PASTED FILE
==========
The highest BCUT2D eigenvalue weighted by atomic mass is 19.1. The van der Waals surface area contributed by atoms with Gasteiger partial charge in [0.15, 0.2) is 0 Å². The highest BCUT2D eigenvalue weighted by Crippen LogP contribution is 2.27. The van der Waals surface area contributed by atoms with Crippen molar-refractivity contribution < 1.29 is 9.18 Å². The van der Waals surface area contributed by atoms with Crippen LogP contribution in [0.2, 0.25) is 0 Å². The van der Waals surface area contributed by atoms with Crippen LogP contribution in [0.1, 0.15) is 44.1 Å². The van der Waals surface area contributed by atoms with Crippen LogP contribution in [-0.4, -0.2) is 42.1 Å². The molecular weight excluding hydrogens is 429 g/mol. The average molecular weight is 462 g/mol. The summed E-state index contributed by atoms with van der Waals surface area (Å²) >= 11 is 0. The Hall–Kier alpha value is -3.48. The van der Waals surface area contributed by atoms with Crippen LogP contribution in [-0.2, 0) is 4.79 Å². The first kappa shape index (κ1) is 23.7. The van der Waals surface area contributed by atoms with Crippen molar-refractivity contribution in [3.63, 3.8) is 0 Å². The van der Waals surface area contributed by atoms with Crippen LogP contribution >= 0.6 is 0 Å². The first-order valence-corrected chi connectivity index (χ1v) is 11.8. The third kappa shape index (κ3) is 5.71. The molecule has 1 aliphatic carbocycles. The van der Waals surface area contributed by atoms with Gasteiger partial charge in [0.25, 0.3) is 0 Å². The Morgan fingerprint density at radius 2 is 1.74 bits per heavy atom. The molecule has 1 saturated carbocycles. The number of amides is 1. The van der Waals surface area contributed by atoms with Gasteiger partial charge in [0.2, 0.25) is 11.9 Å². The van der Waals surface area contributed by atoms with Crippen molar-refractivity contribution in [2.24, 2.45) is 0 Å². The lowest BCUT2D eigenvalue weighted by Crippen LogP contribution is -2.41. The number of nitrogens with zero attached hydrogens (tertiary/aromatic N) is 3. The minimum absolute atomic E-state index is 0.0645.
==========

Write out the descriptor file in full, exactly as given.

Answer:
The highest BCUT2D eigenvalue weighted by atomic mass is 19.1. The van der Waals surface area contributed by atoms with Gasteiger partial charge in [0.15, 0.2) is 0 Å². The highest BCUT2D eigenvalue weighted by Crippen LogP contribution is 2.27. The van der Waals surface area contributed by atoms with Crippen molar-refractivity contribution < 1.29 is 9.18 Å². The van der Waals surface area contributed by atoms with Crippen LogP contribution in [0.2, 0.25) is 0 Å². The van der Waals surface area contributed by atoms with Crippen LogP contribution in [0.1, 0.15) is 44.1 Å². The van der Waals surface area contributed by atoms with Crippen LogP contribution in [-0.4, -0.2) is 42.1 Å². The molecular weight excluding hydrogens is 429 g/mol. The average molecular weight is 462 g/mol. The summed E-state index contributed by atoms with van der Waals surface area (Å²) >= 11 is 0. The Hall–Kier alpha value is -3.48. The van der Waals surface area contributed by atoms with Crippen LogP contribution in [-0.2, 0) is 4.79 Å². The first kappa shape index (κ1) is 23.7. The van der Waals surface area contributed by atoms with Crippen molar-refractivity contribution in [3.63, 3.8) is 0 Å². The van der Waals surface area contributed by atoms with Crippen LogP contribution >= 0.6 is 0 Å². The first-order valence-corrected chi connectivity index (χ1v) is 11.8. The third kappa shape index (κ3) is 5.71. The molecule has 1 aliphatic carbocycles. The van der Waals surface area contributed by atoms with Gasteiger partial charge in [0.25, 0.3) is 0 Å². The Morgan fingerprint density at radius 2 is 1.74 bits per heavy atom. The molecule has 1 saturated carbocycles. The number of amides is 1. The van der Waals surface area contributed by atoms with Gasteiger partial charge in [0.2, 0.25) is 11.9 Å². The van der Waals surface area contributed by atoms with Crippen molar-refractivity contribution in [2.24, 2.45) is 0 Å². The lowest BCUT2D eigenvalue weighted by Crippen LogP contribution is -2.41. The number of nitrogens with zero attached hydrogens (tertiary/aromatic N) is 3. The minimum absolute atomic E-state index is 0.0645.